Sick as in diseased, an emphasis on checking out, sick as in sick humor, sick as in gravely ill², sick as an excuse to work on the multiple meanings of trunk, sick as in falling apart, and a three-fer involving a previously sick elephant that becomes a thicc elephant, and finally provides a dad-joke inversion that I will not dignify with a transcription.

Responding to my fascination/horror at this strip, Wondermark creator David Malki ! promised/threatened more. Should you see him this weekend at XOXO Fest in Portland³, please convey to him my heartiest congratulations/condemnation.


Spam of the day:

We found your next girlfriend today, she is sexy, naughty, pretty and she made a very sexy video message that you need to watch.

So wait, she’s thin but not too thin, has a big rack, hips but not baby-having hips, and is sexy but not in a slutty way?

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¹ He’s dreamy.

² Gravely, I see what you did there.

³ Other webcomics types in attendance or at least walking around: the aforementioned North, Lucy Bellwood, Shing Yin Khor, Erika Moen, Blue Delliquanti, Taneka Stotts, Graham Annable, Lisa Hanawalt, Matt Furie, and MariNaomi.

Numerous other webcomicky (or at least webcomics-adjacent) folk will be across town at Rose City Comic Con, including Matt Bors, Molly Muldoon, Barry Deutsch, Jennie Breeden, Indigo Kelleigh, Kel McDonald, Kerstin La Cross, Kory Bing, Rebecca Hicks, Lucas Elliott, various members of Helioscope and artists associated with Nucleus, for some reason the US Navy, and Katie Lane.

Celebrating Canadianess In Comics

One may recall the nominees for the 2018 Joe Shuster Awards (discussed here), along with the general appreciation of we at Fleen for an awards program that is blessed brief — the entire slate consists of Writer / Scénariste, Cover Artist / Dessinateur Couvertures, Artist / Dessinateur, Cartoonist / Auteur, Webcomics Creator / Créateur de Bandes Dessinées Web, the Gene Day Award (Self-Publishers) / Prix Gene Day (Auto-éditeurs) (in both Single Creator/Creative Team and Anthology formats), the Harry Kremer Award (Retailers) / Prix Harry Kremer (Détaillants), the Dragon Award (Comics for Kids) / Le Prix Dragon (Bandes Dessinées pour Enfants), and the The TM Maple Award / Prix TM Maple (for achievements outside the creative/retail communities).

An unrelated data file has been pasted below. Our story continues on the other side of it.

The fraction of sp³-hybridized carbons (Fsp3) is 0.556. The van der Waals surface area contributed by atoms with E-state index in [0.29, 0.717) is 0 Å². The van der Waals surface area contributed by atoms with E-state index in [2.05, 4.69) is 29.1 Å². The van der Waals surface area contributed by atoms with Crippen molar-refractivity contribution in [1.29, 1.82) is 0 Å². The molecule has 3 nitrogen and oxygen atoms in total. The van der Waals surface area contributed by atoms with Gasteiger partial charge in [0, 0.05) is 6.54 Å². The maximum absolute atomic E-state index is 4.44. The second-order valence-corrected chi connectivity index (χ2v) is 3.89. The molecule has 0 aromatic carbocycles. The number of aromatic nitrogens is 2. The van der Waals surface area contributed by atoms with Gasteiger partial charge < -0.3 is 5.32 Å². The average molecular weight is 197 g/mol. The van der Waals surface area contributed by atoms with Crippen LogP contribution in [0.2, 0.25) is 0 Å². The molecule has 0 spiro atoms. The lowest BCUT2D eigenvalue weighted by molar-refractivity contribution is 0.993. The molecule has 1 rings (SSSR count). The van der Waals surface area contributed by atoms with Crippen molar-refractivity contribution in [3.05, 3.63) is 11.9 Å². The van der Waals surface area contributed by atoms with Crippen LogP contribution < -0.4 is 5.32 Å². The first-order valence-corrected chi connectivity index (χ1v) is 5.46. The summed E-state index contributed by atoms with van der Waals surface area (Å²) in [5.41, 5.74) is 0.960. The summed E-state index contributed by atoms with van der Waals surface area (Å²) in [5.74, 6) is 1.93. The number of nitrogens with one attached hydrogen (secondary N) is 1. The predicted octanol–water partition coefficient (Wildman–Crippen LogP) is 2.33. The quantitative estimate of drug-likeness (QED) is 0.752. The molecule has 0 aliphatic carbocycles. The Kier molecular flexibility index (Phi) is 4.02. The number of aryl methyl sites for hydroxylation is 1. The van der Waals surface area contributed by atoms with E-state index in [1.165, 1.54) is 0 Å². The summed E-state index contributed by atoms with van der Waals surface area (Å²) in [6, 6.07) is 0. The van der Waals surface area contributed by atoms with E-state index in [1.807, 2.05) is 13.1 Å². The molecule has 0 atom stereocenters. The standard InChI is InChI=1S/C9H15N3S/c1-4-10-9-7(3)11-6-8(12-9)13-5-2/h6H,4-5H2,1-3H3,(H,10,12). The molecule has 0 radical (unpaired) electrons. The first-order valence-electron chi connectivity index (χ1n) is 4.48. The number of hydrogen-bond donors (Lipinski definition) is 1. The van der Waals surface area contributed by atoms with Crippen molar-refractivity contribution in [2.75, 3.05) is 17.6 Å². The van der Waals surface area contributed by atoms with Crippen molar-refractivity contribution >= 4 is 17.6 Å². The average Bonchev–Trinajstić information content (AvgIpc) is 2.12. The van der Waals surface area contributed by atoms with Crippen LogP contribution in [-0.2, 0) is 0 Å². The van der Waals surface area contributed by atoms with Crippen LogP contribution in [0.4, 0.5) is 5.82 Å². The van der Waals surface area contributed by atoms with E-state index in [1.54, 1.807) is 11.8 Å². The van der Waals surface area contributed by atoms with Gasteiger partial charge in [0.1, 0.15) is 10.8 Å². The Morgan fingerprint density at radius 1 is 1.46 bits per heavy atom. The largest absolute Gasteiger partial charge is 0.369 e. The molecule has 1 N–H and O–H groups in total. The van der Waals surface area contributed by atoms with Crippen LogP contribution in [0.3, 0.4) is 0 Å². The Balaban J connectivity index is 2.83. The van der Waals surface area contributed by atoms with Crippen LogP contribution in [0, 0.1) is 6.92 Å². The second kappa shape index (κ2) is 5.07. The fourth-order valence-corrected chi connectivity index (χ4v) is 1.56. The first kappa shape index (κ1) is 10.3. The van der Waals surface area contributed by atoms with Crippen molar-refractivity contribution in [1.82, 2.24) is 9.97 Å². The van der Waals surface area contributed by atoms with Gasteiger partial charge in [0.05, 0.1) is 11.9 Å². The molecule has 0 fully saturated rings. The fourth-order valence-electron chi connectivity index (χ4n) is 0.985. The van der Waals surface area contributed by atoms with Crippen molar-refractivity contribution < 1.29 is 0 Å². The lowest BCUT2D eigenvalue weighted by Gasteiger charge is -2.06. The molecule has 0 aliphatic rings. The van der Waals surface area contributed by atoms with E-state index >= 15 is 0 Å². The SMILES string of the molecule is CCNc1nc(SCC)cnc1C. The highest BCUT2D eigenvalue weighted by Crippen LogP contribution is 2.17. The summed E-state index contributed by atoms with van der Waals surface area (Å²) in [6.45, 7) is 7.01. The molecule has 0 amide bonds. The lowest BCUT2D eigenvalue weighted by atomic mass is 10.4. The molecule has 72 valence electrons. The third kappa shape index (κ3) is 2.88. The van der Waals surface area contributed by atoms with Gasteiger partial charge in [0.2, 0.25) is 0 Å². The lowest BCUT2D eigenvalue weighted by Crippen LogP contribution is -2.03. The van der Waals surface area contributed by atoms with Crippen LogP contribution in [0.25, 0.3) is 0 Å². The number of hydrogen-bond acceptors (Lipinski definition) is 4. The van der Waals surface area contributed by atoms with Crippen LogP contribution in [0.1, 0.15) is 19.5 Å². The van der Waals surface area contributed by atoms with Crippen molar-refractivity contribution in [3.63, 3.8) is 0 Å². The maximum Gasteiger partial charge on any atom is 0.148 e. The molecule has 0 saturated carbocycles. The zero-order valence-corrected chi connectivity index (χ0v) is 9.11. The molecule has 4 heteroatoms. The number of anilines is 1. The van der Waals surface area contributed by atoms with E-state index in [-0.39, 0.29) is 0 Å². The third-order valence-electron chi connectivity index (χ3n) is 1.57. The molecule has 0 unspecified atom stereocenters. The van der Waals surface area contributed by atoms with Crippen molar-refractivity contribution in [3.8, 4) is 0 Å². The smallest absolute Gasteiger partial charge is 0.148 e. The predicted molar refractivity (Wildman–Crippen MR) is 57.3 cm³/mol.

Eleven categories, done. It’s more than the three categories of the Doug Wright Awards, but a hell of a lot less than the thirty-damn-one categories (plus Hall Of Fame) of the Eisners.

Back in May, we noted the inclusion of Jim Zub, Stuart Immonen, Rámon Pérez, and Jillian Tamaki — all current or past webcomickers — in non-webecomics categories; Zub won for Writer / Scénariste, Immonen for Artist / Dessinateur (which precluded Pérez), and Tamaki lost to Jeff Lemire, which is no shame.

That’s a pretty good representation in the non-web categories, and moreso when you consider Cover Artist / Dessinateur Couvertures went to Djibril Morissette-Phan, Zub’s collaborator on Glitterbomb. Webcomics Creator / Créateur de Bandes Dessinées Web went to Gisele Lagace and David Lumsdon for Ménage à 3.

Now, you may be wondering why I’m just mentioning this now, when the Shusters were due to be awarded at the Montreal Comic Con about two months ago, and the answer is the awards were delayed to give the juries more time. Heck, the Dragon Award nominees weren’t even announced until a couple of days after the planned presentation date.

It’s unfortunate that the logistics got away from the committee, but given a choice between a rushed (and potentially crappy) awards and one that was deliberated upon, they chose the latter; I can’t blame them for that. Thus, the announcement went up today, and the winners have been notified. I guess they’ll get the physical components in the mail?